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Summary: In a retrospective cohort study of women with renal disease in pregnancy we investigated if:

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    low dose aspirin reduced die prevalence of preeclampsia and improved fetal outcome compared to no anticoagulant therapy.
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    heparin plus low dose aspirin and/or dipyridamole reduced die prevalence of preeclampsia and improved fetal outcome compared to i. no treatment ii. low dose aspirin alone.

Women with renal disease were allocated into 3 groups according to the treatment received during their pregnancies: I. no prophylactic heparin or antiplatelet drags, n=76 II. prophylactic low-dose aspirin 75(50–150)mg, n=27 III. prophylactic subcutaneous heparin 10,000 (5000-12,500) IU b.d. combined witii low-dose aspirin 50 (50–150)mg and/or dipyridamole 400 (200–400)mg, n=44. Preeclampsia and fetal outcome was analysed according to treatment group.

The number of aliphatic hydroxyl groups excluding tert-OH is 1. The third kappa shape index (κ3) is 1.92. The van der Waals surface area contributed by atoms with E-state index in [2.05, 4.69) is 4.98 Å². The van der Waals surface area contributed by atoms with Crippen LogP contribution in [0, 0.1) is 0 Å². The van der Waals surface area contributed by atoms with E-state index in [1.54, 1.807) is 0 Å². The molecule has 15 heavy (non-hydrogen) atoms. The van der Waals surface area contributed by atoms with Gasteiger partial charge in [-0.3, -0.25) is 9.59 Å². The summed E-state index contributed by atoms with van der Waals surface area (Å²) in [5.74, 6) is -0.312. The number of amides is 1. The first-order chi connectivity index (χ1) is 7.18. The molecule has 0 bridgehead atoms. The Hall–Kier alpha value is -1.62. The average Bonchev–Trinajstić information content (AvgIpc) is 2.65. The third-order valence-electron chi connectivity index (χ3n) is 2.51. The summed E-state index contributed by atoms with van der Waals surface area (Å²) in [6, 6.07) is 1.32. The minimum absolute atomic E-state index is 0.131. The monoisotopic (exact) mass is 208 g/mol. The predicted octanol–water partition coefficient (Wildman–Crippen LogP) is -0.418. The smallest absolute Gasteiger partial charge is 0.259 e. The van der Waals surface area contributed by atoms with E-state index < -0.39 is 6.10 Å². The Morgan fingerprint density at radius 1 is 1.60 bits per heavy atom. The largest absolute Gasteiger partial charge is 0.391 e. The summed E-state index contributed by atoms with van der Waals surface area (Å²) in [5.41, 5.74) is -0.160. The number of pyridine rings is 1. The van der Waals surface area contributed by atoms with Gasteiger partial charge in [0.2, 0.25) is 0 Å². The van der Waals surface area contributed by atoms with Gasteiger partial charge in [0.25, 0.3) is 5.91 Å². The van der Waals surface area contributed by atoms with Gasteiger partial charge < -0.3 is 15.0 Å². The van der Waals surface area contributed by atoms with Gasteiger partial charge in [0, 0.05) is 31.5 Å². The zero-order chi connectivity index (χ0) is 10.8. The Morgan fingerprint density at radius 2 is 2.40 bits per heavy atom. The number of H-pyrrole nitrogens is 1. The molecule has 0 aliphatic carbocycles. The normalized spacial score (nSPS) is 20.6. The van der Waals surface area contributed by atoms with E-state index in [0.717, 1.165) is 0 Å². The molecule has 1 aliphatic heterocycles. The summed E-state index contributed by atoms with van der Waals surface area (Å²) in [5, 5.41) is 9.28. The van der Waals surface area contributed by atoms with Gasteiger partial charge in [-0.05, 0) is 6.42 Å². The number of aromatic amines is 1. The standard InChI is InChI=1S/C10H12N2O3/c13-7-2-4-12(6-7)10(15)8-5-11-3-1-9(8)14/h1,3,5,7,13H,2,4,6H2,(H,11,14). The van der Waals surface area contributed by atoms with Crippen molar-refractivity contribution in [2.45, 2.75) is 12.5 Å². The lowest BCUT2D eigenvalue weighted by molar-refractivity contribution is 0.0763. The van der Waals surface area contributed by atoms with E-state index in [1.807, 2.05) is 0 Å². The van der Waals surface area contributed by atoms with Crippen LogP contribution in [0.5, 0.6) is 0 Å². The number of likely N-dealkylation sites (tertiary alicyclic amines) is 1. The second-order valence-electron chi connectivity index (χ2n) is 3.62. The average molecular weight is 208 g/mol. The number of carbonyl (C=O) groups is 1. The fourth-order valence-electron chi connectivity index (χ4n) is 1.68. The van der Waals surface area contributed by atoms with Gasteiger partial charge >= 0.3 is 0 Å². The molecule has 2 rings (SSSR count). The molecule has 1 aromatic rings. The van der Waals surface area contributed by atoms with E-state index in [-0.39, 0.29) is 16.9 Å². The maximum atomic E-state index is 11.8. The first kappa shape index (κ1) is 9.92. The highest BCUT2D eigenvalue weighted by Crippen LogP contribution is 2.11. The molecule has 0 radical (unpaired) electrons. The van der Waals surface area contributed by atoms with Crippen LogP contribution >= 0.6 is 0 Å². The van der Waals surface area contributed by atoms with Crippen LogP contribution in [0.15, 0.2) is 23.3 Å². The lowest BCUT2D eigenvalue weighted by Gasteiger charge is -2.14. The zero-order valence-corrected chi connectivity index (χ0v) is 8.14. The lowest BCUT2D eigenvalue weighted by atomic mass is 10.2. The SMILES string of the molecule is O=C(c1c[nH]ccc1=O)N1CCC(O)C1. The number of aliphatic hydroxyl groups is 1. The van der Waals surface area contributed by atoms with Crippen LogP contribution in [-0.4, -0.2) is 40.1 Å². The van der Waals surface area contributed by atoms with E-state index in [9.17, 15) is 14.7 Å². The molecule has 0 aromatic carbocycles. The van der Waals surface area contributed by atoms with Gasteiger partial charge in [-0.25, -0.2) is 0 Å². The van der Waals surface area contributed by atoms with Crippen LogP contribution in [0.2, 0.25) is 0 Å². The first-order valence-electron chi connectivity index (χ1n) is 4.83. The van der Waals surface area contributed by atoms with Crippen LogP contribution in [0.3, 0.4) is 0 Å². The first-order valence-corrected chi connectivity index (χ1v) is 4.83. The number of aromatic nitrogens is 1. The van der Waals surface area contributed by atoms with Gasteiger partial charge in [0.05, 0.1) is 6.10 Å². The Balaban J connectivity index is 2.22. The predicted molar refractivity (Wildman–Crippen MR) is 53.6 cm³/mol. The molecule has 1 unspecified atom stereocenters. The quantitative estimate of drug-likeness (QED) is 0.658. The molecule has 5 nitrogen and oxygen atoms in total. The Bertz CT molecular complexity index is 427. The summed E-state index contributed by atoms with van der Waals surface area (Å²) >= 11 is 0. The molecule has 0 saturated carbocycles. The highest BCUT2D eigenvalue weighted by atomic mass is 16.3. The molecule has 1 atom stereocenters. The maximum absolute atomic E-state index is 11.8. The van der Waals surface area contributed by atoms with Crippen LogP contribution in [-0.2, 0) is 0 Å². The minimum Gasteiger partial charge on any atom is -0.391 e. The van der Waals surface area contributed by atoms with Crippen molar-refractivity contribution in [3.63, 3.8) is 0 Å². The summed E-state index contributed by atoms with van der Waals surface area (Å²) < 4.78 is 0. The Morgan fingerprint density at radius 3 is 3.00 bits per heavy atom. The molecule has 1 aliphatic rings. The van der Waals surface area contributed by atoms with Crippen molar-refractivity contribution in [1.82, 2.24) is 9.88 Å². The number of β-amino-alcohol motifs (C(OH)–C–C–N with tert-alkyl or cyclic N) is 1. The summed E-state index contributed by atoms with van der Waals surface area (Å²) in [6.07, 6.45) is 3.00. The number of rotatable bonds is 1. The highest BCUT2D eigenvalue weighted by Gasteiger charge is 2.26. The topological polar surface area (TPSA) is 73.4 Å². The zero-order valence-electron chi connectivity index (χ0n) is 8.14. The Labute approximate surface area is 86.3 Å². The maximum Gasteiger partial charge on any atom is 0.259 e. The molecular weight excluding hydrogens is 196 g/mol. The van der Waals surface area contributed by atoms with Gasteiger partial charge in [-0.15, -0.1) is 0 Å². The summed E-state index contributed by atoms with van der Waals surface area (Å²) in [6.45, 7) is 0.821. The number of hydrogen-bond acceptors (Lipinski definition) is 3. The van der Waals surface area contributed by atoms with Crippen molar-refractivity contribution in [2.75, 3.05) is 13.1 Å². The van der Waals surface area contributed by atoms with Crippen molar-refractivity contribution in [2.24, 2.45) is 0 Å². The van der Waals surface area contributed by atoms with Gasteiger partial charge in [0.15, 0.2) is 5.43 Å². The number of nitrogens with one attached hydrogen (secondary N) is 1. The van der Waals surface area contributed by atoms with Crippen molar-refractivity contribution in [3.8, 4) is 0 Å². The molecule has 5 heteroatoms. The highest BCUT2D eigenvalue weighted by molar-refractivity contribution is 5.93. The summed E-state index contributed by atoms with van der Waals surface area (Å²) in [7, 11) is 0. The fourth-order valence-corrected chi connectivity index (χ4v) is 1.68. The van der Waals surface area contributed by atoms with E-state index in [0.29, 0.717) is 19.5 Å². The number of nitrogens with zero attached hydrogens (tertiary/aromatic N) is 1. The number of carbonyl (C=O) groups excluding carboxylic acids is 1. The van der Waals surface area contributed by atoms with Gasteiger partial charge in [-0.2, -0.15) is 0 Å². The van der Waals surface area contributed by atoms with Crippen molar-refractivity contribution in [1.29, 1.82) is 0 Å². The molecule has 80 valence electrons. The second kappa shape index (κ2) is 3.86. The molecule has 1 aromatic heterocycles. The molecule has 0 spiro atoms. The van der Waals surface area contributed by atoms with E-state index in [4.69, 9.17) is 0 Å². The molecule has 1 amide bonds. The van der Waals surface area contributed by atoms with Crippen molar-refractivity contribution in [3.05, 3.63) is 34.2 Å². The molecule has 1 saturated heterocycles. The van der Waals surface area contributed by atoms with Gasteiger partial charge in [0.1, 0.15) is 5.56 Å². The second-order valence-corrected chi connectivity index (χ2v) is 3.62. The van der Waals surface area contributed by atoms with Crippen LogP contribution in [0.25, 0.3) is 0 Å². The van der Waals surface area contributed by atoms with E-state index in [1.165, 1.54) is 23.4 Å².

Preeclampsia was less common in the heparin group (2.3%) compared with 27.6% in the no treatment group [O.R. 0.06 (0.01-0.30)] and 25.9% in the aspirin group [O.R. 0.07 (0.01-0.38)].Women on aspirin, who developed preeclampsia, delivered later in pregnancy [35.4 (33–38.2) weeks] than preeclamptic women on no treatment [29 (22–38) weeks], p=0.04. There was a trend to reduced perinatal deatfis in the heparin + antiplatelet drug group, [2.3%; O.R., 0.17 (0.02-1.4)] and in the aspirin group [0%, O.R., 0.13 (0.01–2.3)] compared with 11.7% perinatal deaths in the no treatment group.

Heparin widi anti-platelet drugs may prevent preeclampsia in high risk women witfi renal disease. Further investigation in a randomized trial is indicated.